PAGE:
Chayei Sarah, Elections and Community

This sermon was delivered at BMH-BJ: The Denver Synagogue on Shabbat morning, November 10, 2012.

Most of the country this past Tuesday found themselves glued to their television sets throughout the evening. We tried every way possible to avoid the nearly 73,000 commercials these past few months. We turned off all of our lights when we saw a campaign volunteer approach our front door. We sifted through the mountains of mailings that flooded our mailbox. Yet, on Tuesday night, for so many of us, there was nowhere else we would have rather been than watching the results and the accompanying commentary on our favorite network news channel.

It was around 11 PM or so that the season that had cost some $6 billion dollars was over. Some of us cried. Some of us rejoiced. Some of us were just left plain confused.

We as a nation have witnessed so much vitriol, negativity, slander and disrespect in these months. This extended far beyond the confines of the national stage. I heard a news report about family members disowning family members; parents kicking their children out of the house, even Senate hopeful Josh Mandel in Ohio faced the scorn of family who disagreed with his politics splashed on the front page of a newspaper for all to see.

There has been so much hurt on both sides of the political aisle. As a rabbi in the community I have heard from people from both sides express so much bewilderment, frustration, anger and pain.

In this week’s Torah portion of Chayei Sarah we also find pain and hurt albeit in a different sort of fashion. In one Parsha, at the two bookends of the Parsha, we encounter the death of both of our founding parents, Abraham and Sarah. The patriarch and the matriarch of our Jewish family, the trailblazers that set the stage for the 4,000 year journey of our people pass away.

Abraham and Sarah were and continue to be models for us on how to impact humanity with a message of godliness, ethics and holiness. They reflected the best of the human potential. They set forth a never-ending dialogue between God and us, His creation, that continues to this very day.

Yet, Abraham and Sarah also had some difficult times in their family lives. They only bore a child together late in life. Before the birth of Yitzchak they grappled with profound questions of continuity and transmission: Who would take the mantle once they were no longer here? How would the revolution that they had begun continue without a next generation?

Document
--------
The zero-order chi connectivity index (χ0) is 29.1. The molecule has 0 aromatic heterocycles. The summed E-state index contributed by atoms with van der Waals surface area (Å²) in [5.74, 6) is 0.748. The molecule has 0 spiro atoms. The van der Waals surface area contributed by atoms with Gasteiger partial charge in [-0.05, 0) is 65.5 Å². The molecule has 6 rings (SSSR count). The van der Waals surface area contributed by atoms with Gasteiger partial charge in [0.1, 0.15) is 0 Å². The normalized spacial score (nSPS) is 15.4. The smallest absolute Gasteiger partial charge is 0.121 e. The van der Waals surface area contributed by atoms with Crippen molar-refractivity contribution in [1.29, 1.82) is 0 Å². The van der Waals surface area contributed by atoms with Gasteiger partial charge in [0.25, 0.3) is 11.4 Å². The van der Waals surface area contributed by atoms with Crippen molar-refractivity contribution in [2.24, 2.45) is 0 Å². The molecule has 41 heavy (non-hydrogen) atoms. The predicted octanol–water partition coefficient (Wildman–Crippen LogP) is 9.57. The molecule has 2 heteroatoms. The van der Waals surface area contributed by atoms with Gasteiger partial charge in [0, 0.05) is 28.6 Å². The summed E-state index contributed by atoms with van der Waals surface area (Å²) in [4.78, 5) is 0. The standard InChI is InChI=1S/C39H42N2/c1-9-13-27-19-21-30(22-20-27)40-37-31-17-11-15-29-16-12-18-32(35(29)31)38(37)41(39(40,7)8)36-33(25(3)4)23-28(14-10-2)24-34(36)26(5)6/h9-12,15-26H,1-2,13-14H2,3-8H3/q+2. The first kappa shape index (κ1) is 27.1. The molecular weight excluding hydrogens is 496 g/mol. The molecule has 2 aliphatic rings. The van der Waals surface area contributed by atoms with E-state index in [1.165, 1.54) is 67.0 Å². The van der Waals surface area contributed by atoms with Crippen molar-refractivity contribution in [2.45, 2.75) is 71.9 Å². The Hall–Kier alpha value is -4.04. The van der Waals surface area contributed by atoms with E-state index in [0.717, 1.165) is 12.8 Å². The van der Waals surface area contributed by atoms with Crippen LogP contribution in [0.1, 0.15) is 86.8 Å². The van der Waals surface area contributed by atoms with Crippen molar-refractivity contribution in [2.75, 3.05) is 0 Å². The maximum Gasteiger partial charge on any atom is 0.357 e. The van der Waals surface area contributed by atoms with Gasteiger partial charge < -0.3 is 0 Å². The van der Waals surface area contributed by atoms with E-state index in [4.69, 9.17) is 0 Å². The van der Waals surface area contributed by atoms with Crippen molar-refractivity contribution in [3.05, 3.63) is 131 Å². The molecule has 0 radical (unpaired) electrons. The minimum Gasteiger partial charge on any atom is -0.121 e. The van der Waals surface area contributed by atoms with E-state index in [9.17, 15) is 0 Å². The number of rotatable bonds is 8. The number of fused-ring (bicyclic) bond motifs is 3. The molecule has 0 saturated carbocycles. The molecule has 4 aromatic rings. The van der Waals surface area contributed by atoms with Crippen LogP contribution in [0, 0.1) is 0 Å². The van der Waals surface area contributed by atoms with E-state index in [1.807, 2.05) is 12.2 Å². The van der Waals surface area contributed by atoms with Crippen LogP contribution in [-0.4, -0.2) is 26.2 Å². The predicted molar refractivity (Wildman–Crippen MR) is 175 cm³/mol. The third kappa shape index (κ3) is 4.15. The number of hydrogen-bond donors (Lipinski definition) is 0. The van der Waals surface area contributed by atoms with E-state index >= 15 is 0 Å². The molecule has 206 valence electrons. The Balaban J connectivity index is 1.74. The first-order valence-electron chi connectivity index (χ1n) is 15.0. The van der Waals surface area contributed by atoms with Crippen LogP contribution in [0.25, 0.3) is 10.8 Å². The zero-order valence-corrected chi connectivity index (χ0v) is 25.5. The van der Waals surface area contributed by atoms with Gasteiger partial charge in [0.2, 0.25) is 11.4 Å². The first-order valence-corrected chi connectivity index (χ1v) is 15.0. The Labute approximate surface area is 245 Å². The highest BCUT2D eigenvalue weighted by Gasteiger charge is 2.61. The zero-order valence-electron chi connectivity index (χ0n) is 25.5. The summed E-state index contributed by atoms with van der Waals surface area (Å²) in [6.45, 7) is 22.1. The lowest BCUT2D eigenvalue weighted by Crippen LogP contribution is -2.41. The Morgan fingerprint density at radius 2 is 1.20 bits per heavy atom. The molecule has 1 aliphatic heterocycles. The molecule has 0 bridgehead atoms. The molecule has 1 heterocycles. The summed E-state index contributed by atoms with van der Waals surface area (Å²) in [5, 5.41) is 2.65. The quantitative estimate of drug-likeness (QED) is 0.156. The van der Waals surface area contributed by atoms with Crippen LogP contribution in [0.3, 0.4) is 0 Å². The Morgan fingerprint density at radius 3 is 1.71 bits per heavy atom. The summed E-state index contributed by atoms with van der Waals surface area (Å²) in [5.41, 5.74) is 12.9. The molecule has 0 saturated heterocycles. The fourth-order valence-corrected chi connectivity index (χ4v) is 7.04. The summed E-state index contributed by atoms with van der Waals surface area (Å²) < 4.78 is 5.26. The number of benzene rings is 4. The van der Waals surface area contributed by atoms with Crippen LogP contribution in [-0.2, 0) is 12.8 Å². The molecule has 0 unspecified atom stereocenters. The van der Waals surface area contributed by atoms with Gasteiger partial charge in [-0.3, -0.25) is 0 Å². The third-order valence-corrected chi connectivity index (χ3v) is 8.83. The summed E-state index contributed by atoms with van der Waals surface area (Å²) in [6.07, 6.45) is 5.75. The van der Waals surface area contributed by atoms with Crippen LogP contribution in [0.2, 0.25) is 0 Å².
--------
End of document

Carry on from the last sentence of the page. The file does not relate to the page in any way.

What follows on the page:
Those questions brought forth a radical idea. Hagar assumes the role of surrogate mother and bears a child with Abraham. This child was meant to become their child, Abraham and Sarah’s child. The realities of family dynamics, the complexity of competing mother identities and other factors only become exacerbated when Sarah does at last bear a child with Abraham and now that first born child, Ishmael, faces competition for the primacy of intimacy and the selection of heir from his younger half-brother. Sibling rivalry becomes sibling insult and disrespect.

Ishmael and his mother Hagar are sent away from the family. A schism of mother vs. mother, brother vs. brother occurs and the family is torn asunder.

It is only near the very end of our Parsha, chapter 25, verse 9 that we find a move towards reconciliation: “And Isaac and Ishmael his sons buried him in the Cave of Machpelah in the field of Ephron the son of Tzohar the Hittite, which faces Mamre…”

For this final act of honor bestowed to their father, both of his sons, with the bitter and acrimonious history between them, put aside their past, and for the sake of the present found peace.

The Midrash teaches that “milamed sheh’oseh Yishmael teshuva,” that we understand that Ishmael performed teshuva, repented, from their act of reunion. The Hebrew word teshuva does not only mean repentance – the framework of approaching past deeds with contrition and recognition of past failures and the work towards rectifying it for the future – but it also means to return; to come back.

The death of their father was too big of an event, too monumental of a moment for the two brothers to not come back to each other; to not return as a family. Their history was bitter, their past was harsh, their present for sure was not so simple, but they committed to building a more positive future.

As a country, what unites us is and must be more than what divides us. The American story is too big; the American dream is too monumental to not return to each other.

Isaac and Ishmael set a standard for us in how to bring harmony where there was only discord; peace where there was hatred and unity where there was only disunity. They understood that the time beckoned for a new approach and a new way. The past was behind them, the future was not yet laid out but the present was theirs to determine and to shape.

This too is our responsibility and our task. The acrimony, in-fighting and disrespect of yesterday can and must be behind us. The future is yet to be seen but right now in this very place we have the real chance to chart a new path, to restore the bonds that form the social capital of our community and to begin to learn to disagree without disowning; to diverge in political and philosophical approaches without devaluing and to embrace intellectual diversity without discord and personal division and derision.

Let us learn from the example set forth for us by our ancestor Isaac and his older half-brother Ishmael and let us actualize their remarkable coming together in our own lives and in our own community.


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